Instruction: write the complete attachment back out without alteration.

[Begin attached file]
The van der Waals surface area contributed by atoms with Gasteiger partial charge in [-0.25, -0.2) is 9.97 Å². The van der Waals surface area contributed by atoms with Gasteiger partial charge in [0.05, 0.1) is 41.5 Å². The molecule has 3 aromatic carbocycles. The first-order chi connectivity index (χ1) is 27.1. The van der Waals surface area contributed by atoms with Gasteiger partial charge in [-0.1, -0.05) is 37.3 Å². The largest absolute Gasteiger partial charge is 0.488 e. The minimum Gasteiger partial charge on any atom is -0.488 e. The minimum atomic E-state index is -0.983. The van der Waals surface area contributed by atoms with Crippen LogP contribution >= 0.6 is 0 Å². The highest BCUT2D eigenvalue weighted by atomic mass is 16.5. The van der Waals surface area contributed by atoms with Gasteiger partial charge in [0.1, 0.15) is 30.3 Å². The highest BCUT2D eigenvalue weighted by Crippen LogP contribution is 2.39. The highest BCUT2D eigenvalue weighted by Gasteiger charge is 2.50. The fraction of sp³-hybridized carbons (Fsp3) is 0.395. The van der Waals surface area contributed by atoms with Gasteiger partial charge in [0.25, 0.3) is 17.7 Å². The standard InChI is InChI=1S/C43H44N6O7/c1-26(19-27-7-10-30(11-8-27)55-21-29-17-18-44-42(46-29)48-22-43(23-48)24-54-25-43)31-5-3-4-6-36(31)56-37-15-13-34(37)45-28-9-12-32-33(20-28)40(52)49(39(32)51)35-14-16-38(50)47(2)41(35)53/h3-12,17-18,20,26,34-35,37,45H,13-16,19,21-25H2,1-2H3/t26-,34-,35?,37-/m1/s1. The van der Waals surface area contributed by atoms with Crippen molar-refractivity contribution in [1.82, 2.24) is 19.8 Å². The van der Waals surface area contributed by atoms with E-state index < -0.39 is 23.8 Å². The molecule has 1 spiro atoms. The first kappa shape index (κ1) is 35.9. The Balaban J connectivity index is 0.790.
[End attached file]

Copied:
The van der Waals surface area contributed by atoms with Gasteiger partial charge in [-0.25, -0.2) is 9.97 Å². The van der Waals surface area contributed by atoms with Gasteiger partial charge in [0.05, 0.1) is 41.5 Å². The molecule has 3 aromatic carbocycles. The first-order chi connectivity index (χ1) is 27.1. The van der Waals surface area contributed by atoms with Gasteiger partial charge in [-0.1, -0.05) is 37.3 Å². The largest absolute Gasteiger partial charge is 0.488 e. The minimum Gasteiger partial charge on any atom is -0.488 e. The minimum atomic E-state index is -0.983. The van der Waals surface area contributed by atoms with Crippen LogP contribution >= 0.6 is 0 Å². The highest BCUT2D eigenvalue weighted by atomic mass is 16.5. The van der Waals surface area contributed by atoms with Gasteiger partial charge in [0.1, 0.15) is 30.3 Å². The highest BCUT2D eigenvalue weighted by Crippen LogP contribution is 2.39. The highest BCUT2D eigenvalue weighted by Gasteiger charge is 2.50. The fraction of sp³-hybridized carbons (Fsp3) is 0.395. The van der Waals surface area contributed by atoms with Gasteiger partial charge in [0.25, 0.3) is 17.7 Å². The standard InChI is InChI=1S/C43H44N6O7/c1-26(19-27-7-10-30(11-8-27)55-21-29-17-18-44-42(46-29)48-22-43(23-48)24-54-25-43)31-5-3-4-6-36(31)56-37-15-13-34(37)45-28-9-12-32-33(20-28)40(52)49(39(32)51)35-14-16-38(50)47(2)41(35)53/h3-12,17-18,20,26,34-35,37,45H,13-16,19,21-25H2,1-2H3/t26-,34-,35?,37-/m1/s1. The van der Waals surface area contributed by atoms with Crippen molar-refractivity contribution in [1.82, 2.24) is 19.8 Å². The van der Waals surface area contributed by atoms with E-state index < -0.39 is 23.8 Å². The molecule has 1 spiro atoms. The first kappa shape index (κ1) is 35.9. The Balaban J connectivity index is 0.790.